Today at DevOps Days Austin, Dell corporate strategist Michael Cote gave a presentation on what DevOps teams can learn from product development. You can find his slides here, but I’m going to try to summarize and synthesize his presentation as best I can.
Cote is basing the presentation on work done by the Crowbar team at Dell. Crowbar is an open source deployment tool that can provision OpenStack from bare metal up to higher level Chef configuration. It can be expanded using plugins called “barclamps,” which add support for tools like Cloud Foundry and Zenoss. Dell can then leverage this platform for building solutions on top of it, such as its Apache Hadoop solution.
Crowbar is an interesting case of a useful open source tool being built by a large company – one not necessarily known for software – and Cote applies the lessons to getting DevOps going at a large company.
Find Good Non-technical Metaphors for What You’re Doing
Not everyone is going to understand DevOps right away, so it’s important to find ways to help explain the idea to people. The Crowbar team uses the metaphor of soup and sandwiches to explain their project. You could just use images for provisioning servers, but what if you don’t want every image to be the same? Images are like soup – you can make big batches of it, but the ingredients in each bowl are the same. You can’t customize a bowl of soup. Sandwiches, on the other hand, can be made to order. It takes more time, but you can get exactly what you want. Crowbar is like a sandwich.
Cote also suggests speaking through your customers (or users), which brings us to:
Get Customers/Users Right Away
Once you have some customers, you can use their stories and use cases to explain and evangelize your product. In the case of DevOps, this may actually be less about “getting users” and more about racking up some success. The important thing will be developing some metrics for success and taking them to decision makers to prove that this DevOps thing is working out. You can find out more about this in my previous piece 7 Lessons Learned in the DevOps Trenches, which covers J. Wolfgang Goerlich’s advice for DevOps projects, including which metrics to track.
Decide What Trade-Offs You Have to Take
Here’s Cote’s take on the Iron triangle:
It’s a classic predicament: there are three things you can be, and you can only pick two (“cheap, fast, and good” are another typical iron triangle). Cote says it’s better to be “awesome than on time” when you’re working on something as new as DevOps. I don’t fully agree. If you’re building a DevOps product like Crowbar, then yet it’s better to ship late but have a high quality product with all the bells and whistles so that no one can dismiss it as being half-baked.
But if you’re making the case for agile/DevOps in the enterprise, then I think the real trade off is features. You want to iterate quickly and work out the bugs. Perhaps the trade-off is somewhere else: for example, you trade the manageability of a traditional waterfall deployment with an agile process with fuzzier delivery times.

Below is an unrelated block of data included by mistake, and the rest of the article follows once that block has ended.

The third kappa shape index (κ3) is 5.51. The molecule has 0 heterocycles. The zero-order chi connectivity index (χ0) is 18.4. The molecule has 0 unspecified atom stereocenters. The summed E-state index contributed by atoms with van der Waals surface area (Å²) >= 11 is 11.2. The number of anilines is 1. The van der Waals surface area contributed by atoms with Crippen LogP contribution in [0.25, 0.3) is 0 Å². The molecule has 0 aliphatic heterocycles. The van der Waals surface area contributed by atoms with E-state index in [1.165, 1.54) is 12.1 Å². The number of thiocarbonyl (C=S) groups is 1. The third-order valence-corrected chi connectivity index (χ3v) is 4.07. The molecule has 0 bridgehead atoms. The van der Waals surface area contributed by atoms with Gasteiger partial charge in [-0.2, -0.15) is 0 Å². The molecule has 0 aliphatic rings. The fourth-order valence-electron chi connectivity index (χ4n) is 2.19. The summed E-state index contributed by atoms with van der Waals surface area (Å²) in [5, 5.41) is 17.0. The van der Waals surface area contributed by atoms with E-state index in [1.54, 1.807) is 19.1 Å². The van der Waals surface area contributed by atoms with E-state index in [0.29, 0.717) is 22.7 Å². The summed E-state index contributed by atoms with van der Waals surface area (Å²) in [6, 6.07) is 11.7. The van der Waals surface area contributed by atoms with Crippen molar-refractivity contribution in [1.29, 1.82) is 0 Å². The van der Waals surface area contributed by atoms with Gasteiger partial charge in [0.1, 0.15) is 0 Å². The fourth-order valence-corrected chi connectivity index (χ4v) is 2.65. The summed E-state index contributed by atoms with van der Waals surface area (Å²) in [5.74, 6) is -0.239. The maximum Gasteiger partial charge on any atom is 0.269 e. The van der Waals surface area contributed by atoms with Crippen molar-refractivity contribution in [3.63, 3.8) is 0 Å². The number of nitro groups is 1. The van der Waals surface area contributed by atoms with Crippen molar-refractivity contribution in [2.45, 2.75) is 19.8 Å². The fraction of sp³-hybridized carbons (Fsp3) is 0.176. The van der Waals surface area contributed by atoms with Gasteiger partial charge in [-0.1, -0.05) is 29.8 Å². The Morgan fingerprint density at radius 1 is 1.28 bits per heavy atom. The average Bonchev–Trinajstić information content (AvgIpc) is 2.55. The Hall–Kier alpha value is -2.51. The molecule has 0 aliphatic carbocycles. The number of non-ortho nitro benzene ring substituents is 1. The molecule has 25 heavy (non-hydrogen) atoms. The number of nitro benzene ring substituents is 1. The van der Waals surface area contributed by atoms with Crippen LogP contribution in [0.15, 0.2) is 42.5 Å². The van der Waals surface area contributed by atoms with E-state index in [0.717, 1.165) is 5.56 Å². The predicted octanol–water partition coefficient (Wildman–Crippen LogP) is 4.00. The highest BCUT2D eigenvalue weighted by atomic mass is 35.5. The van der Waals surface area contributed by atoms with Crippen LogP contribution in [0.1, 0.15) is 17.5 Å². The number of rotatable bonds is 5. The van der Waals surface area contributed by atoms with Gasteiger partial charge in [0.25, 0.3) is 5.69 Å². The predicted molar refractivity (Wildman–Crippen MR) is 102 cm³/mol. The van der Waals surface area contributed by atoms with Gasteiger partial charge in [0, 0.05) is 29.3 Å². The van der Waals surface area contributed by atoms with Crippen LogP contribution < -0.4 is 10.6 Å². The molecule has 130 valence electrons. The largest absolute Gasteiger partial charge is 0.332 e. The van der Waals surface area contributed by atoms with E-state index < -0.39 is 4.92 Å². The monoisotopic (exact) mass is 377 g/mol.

Always be Coding (or Deploying), but Sometimes be Educating/Evangelizing
Once you have some success, you’re going to be asked to do a lot of educating/evangelizing. People will want to know what this whole DevOps thing is, and how they can do it too. That can lead you astray. It’s important to focus on what makes you successful: writing and deploying code, maintaining systems, etc. As Cote says, sometimes it’s easier when no one knows they should care. Taking time to “hide” within the organization, with the understanding that you’re working on something awesome, can be a huge benefit.
That said, you’ve got to do some amount of evangelizing or you risk being shut down. In the product world, PR people need to hear the stories from the technical people, and often people want to route around the PR people and go straight to the horse’s mouth. You need to make sure the story being told is the right one.
Find the right Context for Evangelism
On the subject of evangelism: don’t over promise, and always watch for the right time. Sometimes it’s best to just skip the metaphors and talk directly about how you can solve a problem. Cote gives the example of a customer who started talking about the need for a system that configured the BIOS on bare metal servers. The Crowbar team didn’t stop to explain the soup vs. sandwich metaphor – they had the perfect opening to explain what they were doing and how they could solve the customer’s problem.
I’ve written previously that to start doing DevOps in an enterprise, you need to find small projects where you can carve out some success, usually with a small cross-functional team. Find the best contexts within the enterprise to apply DevOps methodologies: for example an important project that’s been delayed too many times.
Don’t Share Junk
I love this image from Cote:
Why didn’t this stuff from a free box just go directly into the trash? Cote uses it to illustrate a point about open source: you don’t want to put broken, useless or abandoned code out on to GitHub, it just makes you look bad, and it promotes the idea that open source is where failed products go to die.
I’d apply this to DevOps in the realm of documentation. Don’t put half-finished articles in a Knowledge Base. Don’t put up an internal wiki if it’s not useful and well-maintained. If you’re going to share something with the rest of your organization, make sure it isn’t junk.
What else, if anything, can DevOps learn from product development? Are Cote and I dead wrong about any of the above? Leave a comment to let us know what you think.